Matthew Griffin, described as “The Adviser behind the Advisers” and a “Young Kurzweil,” is the founder and CEO of the World Futures Forum and the 311 Institute, a global Futures and Deep Futures consultancy working between the dates of 2020 to 2070, and is an award winning futurist, and author of “Codex of the Future” series. Regularly featured in the global media, including AP, BBC, Bloomberg, CNBC, Discovery, RT, Viacom, and WIRED, Matthew’s ability to identify, track, and explain the impacts of hundreds of revolutionary emerging technologies on global culture, industry and society, is unparalleled. Recognised for the past six years as one of the world’s foremost futurists, innovation and strategy experts Matthew is an international speaker who helps governments, investors, multi-nationals and regulators around the world envision, build and lead an inclusive, sustainable future. A rare talent Matthew’s recent work includes mentoring Lunar XPrize teams, re-envisioning global education and training with the G20, and helping the world’s largest organisations envision and ideate the future of their products and services, industries, and countries. Matthew's clients include three Prime Ministers and several governments, including the G7, Accenture, Aon, Bain & Co, BCG, Credit Suisse, Dell EMC, Dentons, Deloitte, E&Y, GEMS, Huawei, JPMorgan Chase, KPMG, Lego, McKinsey, PWC, Qualcomm, SAP, Samsung, Sopra Steria, T-Mobile, and many more.
WHY THIS MATTERS IN BRIEF
China wants to have technological superiority and self-reliance by 2035, this is another step on that journey.
A Chinese startup has launched the country’s first homegrown operating system for a quantum computer, challenging the dominance of the United States in the development of the next-generation machines.
Origin Quantum, based in the eastern province of Anhui, unveiled its Origin Pilot OS the other week, according to local media, in what is the latest in a series of quantum computing breakthroughs coming out of China.
Quantum computers hold the potential to radically transform everything from space exploration to the treatment of disease thanks to their vast computing power which dwarves current computers by hundreds of millions fold. And quantum computers aren’t the only quantum technology in town – quantum radars which would obliterate US stealth capabilities, and unhackable quantum communications technologies will have dramatic implications for the future balance of global power, with leading computing commentator Martin Giles rightly describing competition between the US and China as a “quantum arms race.”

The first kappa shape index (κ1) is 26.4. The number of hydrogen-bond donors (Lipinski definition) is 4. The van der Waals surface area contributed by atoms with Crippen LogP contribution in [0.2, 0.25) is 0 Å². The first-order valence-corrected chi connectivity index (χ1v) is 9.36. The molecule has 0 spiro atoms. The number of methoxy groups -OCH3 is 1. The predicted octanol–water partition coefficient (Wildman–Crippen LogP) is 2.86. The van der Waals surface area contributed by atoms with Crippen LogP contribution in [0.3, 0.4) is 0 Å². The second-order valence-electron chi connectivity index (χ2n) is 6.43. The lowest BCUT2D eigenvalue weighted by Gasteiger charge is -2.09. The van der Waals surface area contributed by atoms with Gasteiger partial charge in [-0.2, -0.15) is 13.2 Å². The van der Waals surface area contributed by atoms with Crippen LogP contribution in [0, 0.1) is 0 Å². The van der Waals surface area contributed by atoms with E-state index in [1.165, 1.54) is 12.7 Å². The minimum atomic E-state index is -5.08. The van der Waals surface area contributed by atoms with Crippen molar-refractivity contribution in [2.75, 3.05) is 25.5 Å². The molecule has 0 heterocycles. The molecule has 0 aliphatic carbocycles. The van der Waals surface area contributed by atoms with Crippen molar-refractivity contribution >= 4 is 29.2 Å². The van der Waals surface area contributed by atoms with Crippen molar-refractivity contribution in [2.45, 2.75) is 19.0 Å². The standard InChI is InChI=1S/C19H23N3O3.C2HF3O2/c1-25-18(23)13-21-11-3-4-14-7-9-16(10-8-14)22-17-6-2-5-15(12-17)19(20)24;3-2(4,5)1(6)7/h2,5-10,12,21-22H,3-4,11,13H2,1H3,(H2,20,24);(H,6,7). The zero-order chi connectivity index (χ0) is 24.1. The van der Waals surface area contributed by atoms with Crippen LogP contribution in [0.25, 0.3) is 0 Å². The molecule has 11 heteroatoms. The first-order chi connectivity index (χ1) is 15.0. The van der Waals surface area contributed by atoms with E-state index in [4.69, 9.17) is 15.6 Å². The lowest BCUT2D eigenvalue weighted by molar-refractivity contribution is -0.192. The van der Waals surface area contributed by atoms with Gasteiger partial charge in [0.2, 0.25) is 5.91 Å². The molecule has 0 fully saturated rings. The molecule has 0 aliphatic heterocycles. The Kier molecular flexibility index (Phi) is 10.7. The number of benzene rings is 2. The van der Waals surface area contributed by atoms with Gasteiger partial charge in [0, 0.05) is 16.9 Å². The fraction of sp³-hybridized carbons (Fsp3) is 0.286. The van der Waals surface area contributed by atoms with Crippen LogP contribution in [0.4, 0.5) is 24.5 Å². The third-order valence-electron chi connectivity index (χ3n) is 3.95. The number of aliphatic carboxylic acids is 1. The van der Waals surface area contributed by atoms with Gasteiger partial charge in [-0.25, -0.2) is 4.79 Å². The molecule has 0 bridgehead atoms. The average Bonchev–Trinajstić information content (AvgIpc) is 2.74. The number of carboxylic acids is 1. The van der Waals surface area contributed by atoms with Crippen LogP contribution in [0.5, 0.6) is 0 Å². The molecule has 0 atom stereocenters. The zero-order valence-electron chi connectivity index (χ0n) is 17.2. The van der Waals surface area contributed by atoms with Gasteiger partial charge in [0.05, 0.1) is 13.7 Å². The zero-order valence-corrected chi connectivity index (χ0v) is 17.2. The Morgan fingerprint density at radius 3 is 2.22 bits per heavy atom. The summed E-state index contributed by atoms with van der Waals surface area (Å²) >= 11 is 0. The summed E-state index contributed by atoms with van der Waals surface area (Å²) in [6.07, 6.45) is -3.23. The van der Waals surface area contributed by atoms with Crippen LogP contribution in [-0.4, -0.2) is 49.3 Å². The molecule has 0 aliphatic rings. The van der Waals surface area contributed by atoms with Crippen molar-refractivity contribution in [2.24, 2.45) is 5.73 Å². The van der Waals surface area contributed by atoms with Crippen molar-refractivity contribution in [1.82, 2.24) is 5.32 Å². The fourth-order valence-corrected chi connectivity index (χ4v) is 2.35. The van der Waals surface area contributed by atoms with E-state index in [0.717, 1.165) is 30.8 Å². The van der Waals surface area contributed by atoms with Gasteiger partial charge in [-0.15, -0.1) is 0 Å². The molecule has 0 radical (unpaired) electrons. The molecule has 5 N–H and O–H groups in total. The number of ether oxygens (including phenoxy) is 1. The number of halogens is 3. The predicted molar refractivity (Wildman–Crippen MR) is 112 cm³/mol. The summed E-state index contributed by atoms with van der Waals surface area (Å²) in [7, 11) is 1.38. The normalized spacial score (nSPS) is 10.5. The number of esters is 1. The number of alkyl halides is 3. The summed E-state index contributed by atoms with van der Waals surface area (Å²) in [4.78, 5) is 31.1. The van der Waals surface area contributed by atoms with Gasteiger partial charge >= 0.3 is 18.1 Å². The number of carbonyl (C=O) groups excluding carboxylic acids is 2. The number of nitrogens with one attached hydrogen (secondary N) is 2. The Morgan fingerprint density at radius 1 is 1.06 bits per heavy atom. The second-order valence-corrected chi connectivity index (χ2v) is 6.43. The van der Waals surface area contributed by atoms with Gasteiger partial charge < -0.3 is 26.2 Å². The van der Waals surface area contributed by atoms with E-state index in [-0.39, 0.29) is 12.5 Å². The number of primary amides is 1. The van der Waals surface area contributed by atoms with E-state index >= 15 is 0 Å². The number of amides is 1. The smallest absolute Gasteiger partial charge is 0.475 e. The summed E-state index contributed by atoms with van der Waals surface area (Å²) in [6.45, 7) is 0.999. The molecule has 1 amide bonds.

Major advances in quantum computing in recent years have begun to see the first practical uses of the technology since it was first theorised by the physicist Richard Feynman in 1982.
Research teams in both China and the US have achieved a milestone referred to as quantum supremacy, whereby a quantum computer performed a calculation that would have taken the world’s most powerful supercomputer billions of years to complete in mere minutes.
Quantum computers achieve their immense power by replacing traditional bits – the ‘1’s’ and ‘0’s’ used to store and transfer data – with qubits, which can function as both a ‘1’ and a ‘0’ at the same time by acting in a state of superposition. This capability means that a quantum computer’s processing power increases exponentially with each new qubit added, rather than linearly.
But, in order to harness this immense power, a functional operating system is required to act as a software interface for users to build practical applications.
“If the quantum chip is compared to the heart of a human, the quantum computer operating system is equivalent to the brain and the quantum application software is the flesh and blood,” said Guo Guangcan from the Chinese Academy of Sciences.
The first operating system for a quantum computer was first developed by researchers in Cambridge in 2015, who claimed that its development was necessary to realise the “profound and far-reaching effects on a vast number of aspects of our daily lives.”
Other systems have since been developed by researchers at Stanford University, paving the way for teams in the US to build next-generation applications for quantum computers.
The latest breakthrough in China comes as Origin Quantum secured additional funds in Series A funding from state-affiliated fund China Internet Investment Fund in its bid to close the gap to leading US players like Google and IBM, and the operating system will be used on a cloud platform to offer quantum computing capabilities to more than 100 companies who have already signed up.
Let battle commence … again.